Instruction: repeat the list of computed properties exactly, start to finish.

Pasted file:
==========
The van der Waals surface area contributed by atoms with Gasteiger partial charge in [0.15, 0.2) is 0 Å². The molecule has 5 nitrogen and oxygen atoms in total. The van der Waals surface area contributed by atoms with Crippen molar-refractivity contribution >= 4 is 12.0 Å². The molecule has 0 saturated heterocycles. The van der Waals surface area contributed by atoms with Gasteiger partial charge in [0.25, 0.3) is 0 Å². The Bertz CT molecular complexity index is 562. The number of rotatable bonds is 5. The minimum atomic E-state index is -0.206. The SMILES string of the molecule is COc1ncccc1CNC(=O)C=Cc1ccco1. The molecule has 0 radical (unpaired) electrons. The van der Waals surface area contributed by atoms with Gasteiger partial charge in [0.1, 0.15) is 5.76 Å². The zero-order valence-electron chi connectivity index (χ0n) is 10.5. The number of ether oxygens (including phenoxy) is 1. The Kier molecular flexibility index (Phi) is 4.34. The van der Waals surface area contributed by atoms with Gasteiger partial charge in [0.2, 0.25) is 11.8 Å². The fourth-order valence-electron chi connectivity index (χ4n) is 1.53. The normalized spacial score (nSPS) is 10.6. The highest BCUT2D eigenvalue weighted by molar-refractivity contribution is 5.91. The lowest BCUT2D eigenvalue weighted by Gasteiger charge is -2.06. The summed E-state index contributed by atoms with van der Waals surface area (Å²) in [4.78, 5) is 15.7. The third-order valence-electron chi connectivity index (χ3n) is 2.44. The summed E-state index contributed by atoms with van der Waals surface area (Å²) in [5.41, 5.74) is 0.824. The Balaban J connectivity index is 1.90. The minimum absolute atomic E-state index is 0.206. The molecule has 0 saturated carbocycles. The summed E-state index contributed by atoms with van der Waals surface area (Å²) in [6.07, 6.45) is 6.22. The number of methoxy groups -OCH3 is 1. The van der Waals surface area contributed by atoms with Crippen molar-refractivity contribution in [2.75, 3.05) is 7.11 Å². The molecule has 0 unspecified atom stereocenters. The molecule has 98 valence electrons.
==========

The van der Waals surface area contributed by atoms with Gasteiger partial charge in [0.15, 0.2) is 0 Å². The molecule has 5 nitrogen and oxygen atoms in total. The van der Waals surface area contributed by atoms with Crippen molar-refractivity contribution >= 4 is 12.0 Å². The molecule has 0 saturated heterocycles. The van der Waals surface area contributed by atoms with Gasteiger partial charge in [0.25, 0.3) is 0 Å². The Bertz CT molecular complexity index is 562. The number of rotatable bonds is 5. The minimum atomic E-state index is -0.206. The SMILES string of the molecule is COc1ncccc1CNC(=O)C=Cc1ccco1. The molecule has 0 radical (unpaired) electrons. The van der Waals surface area contributed by atoms with Gasteiger partial charge in [0.1, 0.15) is 5.76 Å². The zero-order valence-electron chi connectivity index (χ0n) is 10.5. The number of ether oxygens (including phenoxy) is 1. The Kier molecular flexibility index (Phi) is 4.34. The van der Waals surface area contributed by atoms with Gasteiger partial charge in [0.2, 0.25) is 11.8 Å². The fourth-order valence-electron chi connectivity index (χ4n) is 1.53. The normalized spacial score (nSPS) is 10.6. The highest BCUT2D eigenvalue weighted by molar-refractivity contribution is 5.91. The lowest BCUT2D eigenvalue weighted by Gasteiger charge is -2.06. The summed E-state index contributed by atoms with van der Waals surface area (Å²) in [4.78, 5) is 15.7. The third-order valence-electron chi connectivity index (χ3n) is 2.44. The summed E-state index contributed by atoms with van der Waals surface area (Å²) in [5.41, 5.74) is 0.824. The Balaban J connectivity index is 1.90. The minimum absolute atomic E-state index is 0.206. The molecule has 0 saturated carbocycles. The summed E-state index contributed by atoms with van der Waals surface area (Å²) in [6.07, 6.45) is 6.22. The number of methoxy groups -OCH3 is 1. The van der Waals surface area contributed by atoms with Crippen molar-refractivity contribution in [2.75, 3.05) is 7.11 Å². The molecule has 0 unspecified atom stereocenters. The molecule has 98 valence electrons.